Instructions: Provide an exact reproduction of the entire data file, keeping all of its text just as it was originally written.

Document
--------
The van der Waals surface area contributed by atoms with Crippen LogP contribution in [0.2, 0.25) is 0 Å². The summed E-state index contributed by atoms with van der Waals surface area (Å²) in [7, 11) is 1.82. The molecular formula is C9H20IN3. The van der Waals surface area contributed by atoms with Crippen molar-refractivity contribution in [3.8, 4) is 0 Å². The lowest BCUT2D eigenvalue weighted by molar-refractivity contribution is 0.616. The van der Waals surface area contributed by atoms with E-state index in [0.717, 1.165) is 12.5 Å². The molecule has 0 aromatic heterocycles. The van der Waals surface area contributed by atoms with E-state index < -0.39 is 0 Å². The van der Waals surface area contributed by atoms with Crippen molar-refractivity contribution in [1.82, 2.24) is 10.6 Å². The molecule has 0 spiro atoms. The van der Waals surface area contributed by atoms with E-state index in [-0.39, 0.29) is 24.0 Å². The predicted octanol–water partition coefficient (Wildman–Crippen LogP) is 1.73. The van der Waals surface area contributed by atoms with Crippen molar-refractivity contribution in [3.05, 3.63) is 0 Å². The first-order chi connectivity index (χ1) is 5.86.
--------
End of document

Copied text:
The van der Waals surface area contributed by atoms with Crippen LogP contribution in [0.2, 0.25) is 0 Å². The summed E-state index contributed by atoms with van der Waals surface area (Å²) in [7, 11) is 1.82. The molecular formula is C9H20IN3. The van der Waals surface area contributed by atoms with Crippen molar-refractivity contribution in [3.8, 4) is 0 Å². The lowest BCUT2D eigenvalue weighted by molar-refractivity contribution is 0.616. The van der Waals surface area contributed by atoms with E-state index in [0.717, 1.165) is 12.5 Å². The molecule has 0 aromatic heterocycles. The van der Waals surface area contributed by atoms with E-state index < -0.39 is 0 Å². The van der Waals surface area contributed by atoms with Crippen molar-refractivity contribution in [1.82, 2.24) is 10.6 Å². The molecule has 0 spiro atoms. The van der Waals surface area contributed by atoms with E-state index in [-0.39, 0.29) is 24.0 Å². The predicted octanol–water partition coefficient (Wildman–Crippen LogP) is 1.73. The van der Waals surface area contributed by atoms with Crippen molar-refractivity contribution in [3.05, 3.63) is 0 Å². The first-order chi connectivity index (χ1) is 5.86.